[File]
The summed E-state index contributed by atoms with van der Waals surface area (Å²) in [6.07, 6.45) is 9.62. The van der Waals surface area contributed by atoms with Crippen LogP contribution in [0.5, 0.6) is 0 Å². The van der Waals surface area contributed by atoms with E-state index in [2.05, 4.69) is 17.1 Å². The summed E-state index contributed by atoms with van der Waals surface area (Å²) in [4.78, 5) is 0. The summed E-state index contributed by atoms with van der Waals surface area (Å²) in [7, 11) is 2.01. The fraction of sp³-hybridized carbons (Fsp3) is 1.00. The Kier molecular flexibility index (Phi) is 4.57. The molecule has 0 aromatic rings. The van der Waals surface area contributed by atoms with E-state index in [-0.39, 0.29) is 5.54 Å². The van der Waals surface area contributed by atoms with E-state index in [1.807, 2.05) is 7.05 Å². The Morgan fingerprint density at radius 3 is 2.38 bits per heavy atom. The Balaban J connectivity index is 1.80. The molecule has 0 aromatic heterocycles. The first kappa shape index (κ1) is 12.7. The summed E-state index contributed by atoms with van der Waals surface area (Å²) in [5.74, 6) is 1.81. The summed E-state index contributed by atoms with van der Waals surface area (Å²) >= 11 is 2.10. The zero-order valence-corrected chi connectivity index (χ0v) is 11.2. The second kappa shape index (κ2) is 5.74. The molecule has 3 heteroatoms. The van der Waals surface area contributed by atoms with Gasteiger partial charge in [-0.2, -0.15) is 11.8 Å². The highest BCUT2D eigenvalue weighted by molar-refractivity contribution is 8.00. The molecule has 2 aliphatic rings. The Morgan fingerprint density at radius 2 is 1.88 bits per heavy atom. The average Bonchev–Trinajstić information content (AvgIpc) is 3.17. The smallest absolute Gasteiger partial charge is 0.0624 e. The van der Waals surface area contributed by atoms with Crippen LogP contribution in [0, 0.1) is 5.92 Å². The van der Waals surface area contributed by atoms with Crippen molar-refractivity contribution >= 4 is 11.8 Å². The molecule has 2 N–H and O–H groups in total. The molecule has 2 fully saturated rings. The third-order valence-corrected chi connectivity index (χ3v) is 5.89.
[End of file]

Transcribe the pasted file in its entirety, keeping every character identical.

The summed E-state index contributed by atoms with van der Waals surface area (Å²) in [6.07, 6.45) is 9.62. The van der Waals surface area contributed by atoms with Crippen LogP contribution in [0.5, 0.6) is 0 Å². The van der Waals surface area contributed by atoms with E-state index in [2.05, 4.69) is 17.1 Å². The summed E-state index contributed by atoms with van der Waals surface area (Å²) in [4.78, 5) is 0. The summed E-state index contributed by atoms with van der Waals surface area (Å²) in [7, 11) is 2.01. The fraction of sp³-hybridized carbons (Fsp3) is 1.00. The Kier molecular flexibility index (Phi) is 4.57. The molecule has 0 aromatic rings. The van der Waals surface area contributed by atoms with E-state index in [-0.39, 0.29) is 5.54 Å². The van der Waals surface area contributed by atoms with E-state index in [1.807, 2.05) is 7.05 Å². The Morgan fingerprint density at radius 3 is 2.38 bits per heavy atom. The Balaban J connectivity index is 1.80. The molecule has 0 aromatic heterocycles. The first kappa shape index (κ1) is 12.7. The summed E-state index contributed by atoms with van der Waals surface area (Å²) in [5.74, 6) is 1.81. The summed E-state index contributed by atoms with van der Waals surface area (Å²) >= 11 is 2.10. The zero-order valence-corrected chi connectivity index (χ0v) is 11.2. The second kappa shape index (κ2) is 5.74. The molecule has 3 heteroatoms. The van der Waals surface area contributed by atoms with Gasteiger partial charge in [-0.2, -0.15) is 11.8 Å². The highest BCUT2D eigenvalue weighted by molar-refractivity contribution is 8.00. The molecule has 2 aliphatic rings. The Morgan fingerprint density at radius 2 is 1.88 bits per heavy atom. The average Bonchev–Trinajstić information content (AvgIpc) is 3.17. The smallest absolute Gasteiger partial charge is 0.0624 e. The van der Waals surface area contributed by atoms with Crippen LogP contribution in [0, 0.1) is 5.92 Å². The van der Waals surface area contributed by atoms with Crippen molar-refractivity contribution >= 4 is 11.8 Å². The molecule has 2 N–H and O–H groups in total. The molecule has 2 fully saturated rings. The third-order valence-corrected chi connectivity index (χ3v) is 5.89.